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RCA Studio II

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It is now January 1977.

 

1977 is a year of extremes in the home videogame universe. On the one extreme, call it the "bright side", we will see the birth of a mighty system which will bring joy to literally millions of people. On the other extreme, call it the "dark-as-the-inside-of-a-cow's-butt side", we will see an ugly little system that will bring pain and misery to the select few brave enough to purchase it and gaze upon its grotesque and deformed offerings.

 

Okay, enough with the hyperbole. (I think it's pronounced "hy-per-bo-lee", but I always want to say it "hy-per-bowl".)

 

*1977 contains the continuation of the Fairchild VES (to become known as the Channel F).

*It also will mark the birth of the Atari VCS, destined to bring the love of videogames to millions.

 

These are the sweet high points of the year in terms of home videogame consoles. (Other stuff was happening with home computers, very important stuff. We'll have to save that for when I do chrono-computer gaming.)

 

The low point is the RCA Studio II, which came out in January of 1977. The system does have its bright spots, however, these spots are only bright when set against the darkness that is the rest of the system.

 

Firstly, the most fascinating thing about the RCA Studio II is the microprocessor that runs it: The RCA COSMAC. This particular chip has the honor of being the furthest man-made microprocessor from Earth.

 

Ever hear of the space probe Voyager? Well, the same chip that runs the RCA Studio II is still running Voyager. Voyager is now billions and billions of miles from Earth (seven, actually), thanks in part to the same object responsible for the videogame Tag. More on Tag later.

 

I'm going to go through every game released in the US for the RCA Studio II, except Bingo.

 

Bingo, apparently, is extremely scarce. This is one of those game for which I will but say "gee, I wish I could play that game". There was a site once that had screen shots of this game, but they don't anymore. As far as I know, Bingo, is an RCA Studio II exclusive.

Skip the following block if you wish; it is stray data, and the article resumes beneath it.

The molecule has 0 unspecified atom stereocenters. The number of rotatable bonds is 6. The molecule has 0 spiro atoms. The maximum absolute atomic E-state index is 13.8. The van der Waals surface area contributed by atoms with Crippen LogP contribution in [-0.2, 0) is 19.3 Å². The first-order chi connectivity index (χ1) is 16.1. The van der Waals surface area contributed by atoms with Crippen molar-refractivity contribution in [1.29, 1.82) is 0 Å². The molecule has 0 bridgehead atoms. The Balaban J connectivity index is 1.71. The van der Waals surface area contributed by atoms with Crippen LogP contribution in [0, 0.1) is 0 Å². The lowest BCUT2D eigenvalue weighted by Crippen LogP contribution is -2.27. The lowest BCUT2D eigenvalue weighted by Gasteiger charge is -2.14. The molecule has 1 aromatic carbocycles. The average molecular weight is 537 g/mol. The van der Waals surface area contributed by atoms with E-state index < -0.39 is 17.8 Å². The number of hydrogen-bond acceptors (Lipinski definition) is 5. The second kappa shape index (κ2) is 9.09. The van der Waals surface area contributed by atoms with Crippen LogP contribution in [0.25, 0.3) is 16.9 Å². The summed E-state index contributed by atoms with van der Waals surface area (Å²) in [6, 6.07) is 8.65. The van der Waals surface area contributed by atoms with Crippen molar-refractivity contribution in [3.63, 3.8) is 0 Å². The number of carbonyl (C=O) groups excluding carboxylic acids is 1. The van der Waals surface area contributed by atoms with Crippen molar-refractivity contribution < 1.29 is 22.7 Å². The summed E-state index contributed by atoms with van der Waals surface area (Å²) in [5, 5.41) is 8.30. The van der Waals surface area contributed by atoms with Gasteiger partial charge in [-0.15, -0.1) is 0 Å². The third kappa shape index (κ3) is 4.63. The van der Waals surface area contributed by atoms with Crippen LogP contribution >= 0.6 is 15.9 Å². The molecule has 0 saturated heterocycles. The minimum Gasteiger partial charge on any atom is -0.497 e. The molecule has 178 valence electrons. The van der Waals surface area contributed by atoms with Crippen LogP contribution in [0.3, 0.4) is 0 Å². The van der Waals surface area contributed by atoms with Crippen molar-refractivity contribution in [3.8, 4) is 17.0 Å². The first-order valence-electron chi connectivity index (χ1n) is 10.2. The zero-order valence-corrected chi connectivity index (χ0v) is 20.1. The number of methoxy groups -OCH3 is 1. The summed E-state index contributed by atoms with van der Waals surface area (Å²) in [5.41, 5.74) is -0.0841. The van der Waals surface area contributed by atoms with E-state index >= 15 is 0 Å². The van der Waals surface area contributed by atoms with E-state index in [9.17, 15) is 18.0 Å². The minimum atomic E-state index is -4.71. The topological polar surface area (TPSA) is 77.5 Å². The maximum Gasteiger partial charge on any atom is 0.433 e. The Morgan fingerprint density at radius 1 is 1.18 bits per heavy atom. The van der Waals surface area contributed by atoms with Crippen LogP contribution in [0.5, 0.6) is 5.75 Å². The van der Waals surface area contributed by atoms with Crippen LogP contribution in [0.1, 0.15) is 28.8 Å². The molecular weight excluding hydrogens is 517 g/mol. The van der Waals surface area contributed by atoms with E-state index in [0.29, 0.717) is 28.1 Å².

The rest are (in no particular order):Baseball, Blackjack, Speedway, Tag Space War, Gunfighter, Moonship Battle, Biorhythm, Tennis, Squash, Bowling, Freeway, Patterns, Doodles, Math-TV School House I, Math Fun (TV School House II), Fun with Numbers (TV Arcade I)

 

Here are some pictures of the system . . .

 

Take a look at this!! It looks cool enough to maybe not suck! (hah, if only.)

blog-1571-1125016302_thumb.jpg

 

Just so you know, you use this with your TV!

blog-1571-1125016361_thumb.jpg

 

The Built-in games . . . in glorious Black and White!

blog-1571-1125016345_thumb.jpg

 

RCA's logo emblazoned on the styrofoam looks pretty classy.

blog-1571-1125016332_thumb.jpg

 

Take a look at this!! It looks cool enough to maybe not suck! (hah, if only.)

 

I have to say that I like the way the system presents itself: The box art has a nice "family friendly" look to it. The console itself has a metallic finish and looks very cool -- the way the future used to look! Even the Styrofoam is pretty slick, um, for Styrofoam.

 

The built-in games, pictured on a side panel of the box, are just too painful to talk about this entry, especially since I've already been abusive of the system enough for one day. I'll talk about the built-ins next entry with renewed venom.

 



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Those controls are just priceless... It's a two player telephone. : |

 

I didn't know that chip was used in the Voyager spacecrafts! Interesting stuff. Oh, and Voyager 1 has just recently crossed the edge of the solar system. It will reach another star in just 40,000 years, more or less at the same time you should be done with your chronogaming.

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By the way, I'm also doing chrono-computer gaming. But as I said when I started reading the blog, I'm not getting the systems nor even playing most of the games on emulators. Only those I want to try for historic reasons and those I really want to play. But I'm reading about all of them.

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GREAT book I would recommend is Dungeons and Desktops by Matt Barton. He does a terrific job of talking about the early computer RPGs. I adore that book.

 

lol, yes, I'm scheduled to finish all of this in about 4212 A.D., hopefully my cyber brain will arrive before my real one turns to mush.

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